There is also the evidence of P.W.7 Ramadhani Mjili and P.W.11 Ramadhani Issa Hamisi about the dying D declaration made by the deceased shortly before he died. The gentlemen assessors believed that evidence. I can see no reason to disagree. The evidence of the dying declaration ties up very well with the rest of the evidence for the prosecution. The deceased told these witnesses how the accused hit him as the deceased was walking in front of E the accused. It supports the evidence of P.W.9 Amina who met them and saw that the accused was walking behind the deceased. The deceased told the witnesses that the accused hit him at the back of the head, and so the F deceased would not know what weapon was used. The deceased knew the accused and they were only the two of them walking together to Mitate. So there could be no possibility of the deceased mistaking the identity of the accused who, according to the evidence, was deceased's uncle. It was at about sunset when P.W.9 Amina met the G accused and the deceased; and the deceased was found lying a short distance away from where P.W.9 Amina had met them. There could be no doubt therefore that the deceased was assaulted by the accused when it was not yet Hdark. The deceased could not, under the circumstances, have made a mistake as to the identity of his assailant and no one else was with them at the time. I hold therefore that the deceased did make the dying declaration and that he identified the accused as his assailant.
I Mr. Adamjee, learned advocate for the appellant, has attacked the finding of the learned trial judge in respect of the dying
declaration, mainly on two grounds, that is: Firstly, that the deceased was in so serious a condition that he A could not have been capable of making the alleged dying declaration; secondly, that the dying declaration is inadmissible as it was solicited by questions put to the deceased by P.W.6 and P.W.11.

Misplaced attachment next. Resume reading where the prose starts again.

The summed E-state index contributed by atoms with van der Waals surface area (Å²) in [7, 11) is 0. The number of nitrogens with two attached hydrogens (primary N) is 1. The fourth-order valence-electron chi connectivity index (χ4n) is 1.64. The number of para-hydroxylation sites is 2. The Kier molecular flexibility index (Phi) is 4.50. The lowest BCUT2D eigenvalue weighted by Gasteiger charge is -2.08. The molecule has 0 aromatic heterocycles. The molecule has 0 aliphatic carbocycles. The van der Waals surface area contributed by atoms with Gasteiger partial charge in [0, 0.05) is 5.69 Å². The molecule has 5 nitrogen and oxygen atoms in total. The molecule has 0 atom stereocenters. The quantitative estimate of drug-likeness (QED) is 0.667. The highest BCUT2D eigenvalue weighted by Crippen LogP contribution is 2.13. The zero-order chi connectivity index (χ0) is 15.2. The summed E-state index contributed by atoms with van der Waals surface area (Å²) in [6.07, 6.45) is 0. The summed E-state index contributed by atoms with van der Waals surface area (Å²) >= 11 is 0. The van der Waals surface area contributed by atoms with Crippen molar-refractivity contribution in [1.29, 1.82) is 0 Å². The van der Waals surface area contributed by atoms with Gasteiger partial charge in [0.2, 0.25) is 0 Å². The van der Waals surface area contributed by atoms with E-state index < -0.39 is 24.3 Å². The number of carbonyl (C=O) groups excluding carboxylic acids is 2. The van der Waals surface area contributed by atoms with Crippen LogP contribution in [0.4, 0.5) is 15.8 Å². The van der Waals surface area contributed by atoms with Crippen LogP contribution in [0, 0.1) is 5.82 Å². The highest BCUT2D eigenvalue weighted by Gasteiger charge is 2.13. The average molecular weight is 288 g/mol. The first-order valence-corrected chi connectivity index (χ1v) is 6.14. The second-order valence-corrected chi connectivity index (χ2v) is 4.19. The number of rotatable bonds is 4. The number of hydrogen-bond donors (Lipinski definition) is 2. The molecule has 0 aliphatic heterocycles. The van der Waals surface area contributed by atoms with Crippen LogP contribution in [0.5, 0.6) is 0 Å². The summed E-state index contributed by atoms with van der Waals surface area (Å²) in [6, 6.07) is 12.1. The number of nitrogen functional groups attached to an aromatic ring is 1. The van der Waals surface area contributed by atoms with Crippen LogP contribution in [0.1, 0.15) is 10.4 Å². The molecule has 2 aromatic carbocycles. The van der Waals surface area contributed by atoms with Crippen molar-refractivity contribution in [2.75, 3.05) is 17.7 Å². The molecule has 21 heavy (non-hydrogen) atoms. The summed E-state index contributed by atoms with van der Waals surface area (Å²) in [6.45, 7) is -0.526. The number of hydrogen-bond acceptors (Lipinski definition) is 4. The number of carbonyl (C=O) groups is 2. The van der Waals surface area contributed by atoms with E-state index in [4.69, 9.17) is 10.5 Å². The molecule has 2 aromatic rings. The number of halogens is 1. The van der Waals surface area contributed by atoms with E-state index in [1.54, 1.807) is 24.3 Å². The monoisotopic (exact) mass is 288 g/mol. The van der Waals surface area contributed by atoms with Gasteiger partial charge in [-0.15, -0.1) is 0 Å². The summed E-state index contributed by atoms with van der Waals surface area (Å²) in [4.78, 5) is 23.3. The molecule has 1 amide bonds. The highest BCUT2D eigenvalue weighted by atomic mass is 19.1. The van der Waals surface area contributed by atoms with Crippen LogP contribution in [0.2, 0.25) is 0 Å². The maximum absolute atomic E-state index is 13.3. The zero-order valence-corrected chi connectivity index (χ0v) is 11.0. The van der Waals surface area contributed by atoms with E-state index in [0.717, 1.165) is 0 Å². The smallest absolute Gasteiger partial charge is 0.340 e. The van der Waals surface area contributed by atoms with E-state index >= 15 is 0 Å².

Undoubtedly, the evidence produced by the prosecution shows beyond doubt that when the deceased B was discovered in the gully, he was so seriously injured and disfigured that he could not easily be identified. Furthermore, the same evidence shows that the deceased was incapable of talking from the time he was discovered at the scene up to Bereko Health Center where he was taken at about 6 p.m. However, C the evidence also shows that at about 7.45 p.m. after the deceased had been admitted at Bereko Health Center, he briefly talked to P.W.7. The evidence of P.W.7 and P.W.11 (that is, the Ward Secretary of Bereko) is to the effect that at about 11 p.m. that same day of 3rd May, 1981, the deceased was able to talk D to them at length. There is also the evidence of P.W.5 (Omari Bakari) the elder brother of the deceased who, together with the appellant and P.W.4 (the father of the deceased), visited the deceased at Bereko Health Center at about 1 a.m. during the same night. According to P.W.5, the deceased was able to briefly E say that he had been badly injured, though he could say no more. So the effect of the evidence of P.W.7, P.W.11 and P.W.5 is that the deceased was in a position to talk between 7.45 p.m. and 1 a.m.